High Bridge is a borough in Hunterdon County, New Jersey, United States. As of the 2010 United States Census, the borough's population was 3,648, reflecting a decline of 128 (-3.4%) from the 3,776 counted in the 2000 Census, which had in turn declined by 110 (-2.8%) from the 3,886 counted in the 1990 Census.
High Bridge was originally incorporated as a township by an act of the New Jersey Legislature on March 29, 1871, from portions of Clinton Township and Lebanon Township. On February 19, 1898, the borough of High Bridge was incorporated from portions of the township, with the remainder returned to Clinton and Lebanon Townships five days later.
The borough is located on the South Branch of the Raritan River in the north central part of Hunterdon County. Water from the South Branch was a valuable power source for one of the first ironworks in the United States, established in the 1740s by William Allen and Joseph Turner of Philadelphia. Allen was the mayor of Philadelphia, a Chief Justice of Pennsylvania, and a prominent landowner in New Jersey. In 1859, the Central Railroad of New Jersey began a five-year construction project of a 112-foot-high (34 m), 1,300-foot-long (400 m) bridge across the river from which structure the locality ultimately took its name.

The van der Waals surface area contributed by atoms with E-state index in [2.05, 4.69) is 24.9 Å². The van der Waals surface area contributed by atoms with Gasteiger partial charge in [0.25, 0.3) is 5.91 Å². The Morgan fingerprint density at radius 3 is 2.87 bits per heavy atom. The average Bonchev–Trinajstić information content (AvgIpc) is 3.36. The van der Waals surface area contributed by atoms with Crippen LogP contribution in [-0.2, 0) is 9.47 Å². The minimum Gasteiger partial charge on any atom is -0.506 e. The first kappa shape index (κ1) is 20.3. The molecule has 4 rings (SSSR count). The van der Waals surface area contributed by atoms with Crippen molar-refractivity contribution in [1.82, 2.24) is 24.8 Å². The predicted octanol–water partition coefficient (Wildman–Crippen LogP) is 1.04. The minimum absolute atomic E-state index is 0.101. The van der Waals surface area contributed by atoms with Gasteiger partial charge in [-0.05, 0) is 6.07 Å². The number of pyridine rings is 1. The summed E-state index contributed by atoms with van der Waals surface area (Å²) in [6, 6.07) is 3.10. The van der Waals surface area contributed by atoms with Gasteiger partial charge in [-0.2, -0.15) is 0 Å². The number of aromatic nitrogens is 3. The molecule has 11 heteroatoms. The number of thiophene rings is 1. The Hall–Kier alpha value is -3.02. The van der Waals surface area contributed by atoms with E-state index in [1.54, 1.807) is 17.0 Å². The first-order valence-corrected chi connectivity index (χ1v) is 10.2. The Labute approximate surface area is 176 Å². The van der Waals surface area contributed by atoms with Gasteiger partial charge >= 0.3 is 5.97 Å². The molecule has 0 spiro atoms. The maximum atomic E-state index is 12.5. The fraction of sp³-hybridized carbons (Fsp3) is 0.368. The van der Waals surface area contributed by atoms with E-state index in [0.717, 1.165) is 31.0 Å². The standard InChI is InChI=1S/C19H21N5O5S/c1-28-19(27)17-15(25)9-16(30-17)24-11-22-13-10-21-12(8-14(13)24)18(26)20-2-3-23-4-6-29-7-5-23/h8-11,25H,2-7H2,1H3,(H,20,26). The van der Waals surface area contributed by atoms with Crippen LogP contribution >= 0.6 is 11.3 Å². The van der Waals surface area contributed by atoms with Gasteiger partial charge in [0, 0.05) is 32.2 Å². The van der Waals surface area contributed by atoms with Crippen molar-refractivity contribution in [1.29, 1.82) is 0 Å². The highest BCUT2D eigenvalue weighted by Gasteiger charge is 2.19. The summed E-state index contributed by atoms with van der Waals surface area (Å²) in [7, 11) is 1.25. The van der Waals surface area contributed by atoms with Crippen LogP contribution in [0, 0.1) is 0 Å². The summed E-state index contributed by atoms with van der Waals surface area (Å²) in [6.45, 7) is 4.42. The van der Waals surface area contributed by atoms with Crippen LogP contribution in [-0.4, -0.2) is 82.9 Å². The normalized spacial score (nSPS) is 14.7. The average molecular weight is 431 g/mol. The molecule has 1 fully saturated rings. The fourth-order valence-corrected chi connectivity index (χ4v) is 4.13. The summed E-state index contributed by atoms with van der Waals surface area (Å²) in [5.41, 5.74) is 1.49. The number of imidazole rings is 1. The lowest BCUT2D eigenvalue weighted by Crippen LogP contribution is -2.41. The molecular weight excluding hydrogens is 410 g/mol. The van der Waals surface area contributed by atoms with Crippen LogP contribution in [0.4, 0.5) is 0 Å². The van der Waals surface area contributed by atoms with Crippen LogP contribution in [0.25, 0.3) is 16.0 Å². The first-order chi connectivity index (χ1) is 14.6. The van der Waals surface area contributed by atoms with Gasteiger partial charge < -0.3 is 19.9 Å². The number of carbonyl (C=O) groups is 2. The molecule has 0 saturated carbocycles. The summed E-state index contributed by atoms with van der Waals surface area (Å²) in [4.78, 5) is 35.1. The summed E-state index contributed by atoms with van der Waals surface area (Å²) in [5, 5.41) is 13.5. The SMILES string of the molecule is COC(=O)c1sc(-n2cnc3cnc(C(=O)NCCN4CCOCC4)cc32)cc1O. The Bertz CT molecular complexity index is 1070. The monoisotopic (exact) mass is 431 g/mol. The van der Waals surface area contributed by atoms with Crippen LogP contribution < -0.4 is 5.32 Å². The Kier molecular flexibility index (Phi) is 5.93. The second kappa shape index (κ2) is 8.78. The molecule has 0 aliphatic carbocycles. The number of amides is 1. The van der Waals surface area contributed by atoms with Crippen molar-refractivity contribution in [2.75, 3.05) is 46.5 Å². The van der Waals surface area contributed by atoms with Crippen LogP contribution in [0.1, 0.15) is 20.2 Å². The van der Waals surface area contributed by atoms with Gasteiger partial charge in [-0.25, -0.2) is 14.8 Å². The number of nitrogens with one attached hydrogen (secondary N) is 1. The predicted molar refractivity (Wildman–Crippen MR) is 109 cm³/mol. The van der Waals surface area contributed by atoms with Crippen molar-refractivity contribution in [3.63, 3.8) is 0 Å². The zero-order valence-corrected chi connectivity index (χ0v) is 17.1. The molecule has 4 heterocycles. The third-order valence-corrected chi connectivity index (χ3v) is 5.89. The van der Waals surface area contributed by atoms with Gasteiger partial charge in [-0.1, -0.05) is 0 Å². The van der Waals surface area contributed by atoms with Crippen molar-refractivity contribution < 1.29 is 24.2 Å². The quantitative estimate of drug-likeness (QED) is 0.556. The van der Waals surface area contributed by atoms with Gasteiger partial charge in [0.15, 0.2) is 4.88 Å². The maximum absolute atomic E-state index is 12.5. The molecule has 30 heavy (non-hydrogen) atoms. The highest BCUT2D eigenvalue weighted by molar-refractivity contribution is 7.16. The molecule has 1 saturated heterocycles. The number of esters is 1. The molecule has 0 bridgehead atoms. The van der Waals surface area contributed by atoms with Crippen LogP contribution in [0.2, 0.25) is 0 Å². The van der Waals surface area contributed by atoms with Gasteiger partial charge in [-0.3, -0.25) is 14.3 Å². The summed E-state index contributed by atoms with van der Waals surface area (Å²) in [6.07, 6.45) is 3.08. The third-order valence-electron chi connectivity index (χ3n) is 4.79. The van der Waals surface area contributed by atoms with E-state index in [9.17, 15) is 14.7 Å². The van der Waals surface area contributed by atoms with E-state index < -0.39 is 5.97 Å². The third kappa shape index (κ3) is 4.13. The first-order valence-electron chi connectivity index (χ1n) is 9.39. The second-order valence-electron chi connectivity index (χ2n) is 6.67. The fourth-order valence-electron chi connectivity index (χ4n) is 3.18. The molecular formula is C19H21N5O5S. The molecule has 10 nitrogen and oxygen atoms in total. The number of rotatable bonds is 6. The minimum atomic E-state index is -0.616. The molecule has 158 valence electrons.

According to the United States Census Bureau, the borough had a total area of 2.43 square miles (6.30 km2), including 2.39 square miles (6.19 km2) of land and 0.04 square miles (0.10 km2) of water (1.65%). It is drained by the South Branch of the Raritan River.
High Bridge borders the Hunterdon County municipalities of Clinton Township and Lebanon Township.
Unincorporated communities, localities and place names located partially or completely within the township include Jericho Hill, Pierce Heights and Silverthorn.
The 2010 United States Census counted 3,648 people, 1,418 households, and 1,004 families in the borough. The population density was 1,526.9 inhabitants per square mile (589.5/km2). There were 1,481 housing units at an average density of 619.9 per square mile (239.3/km2).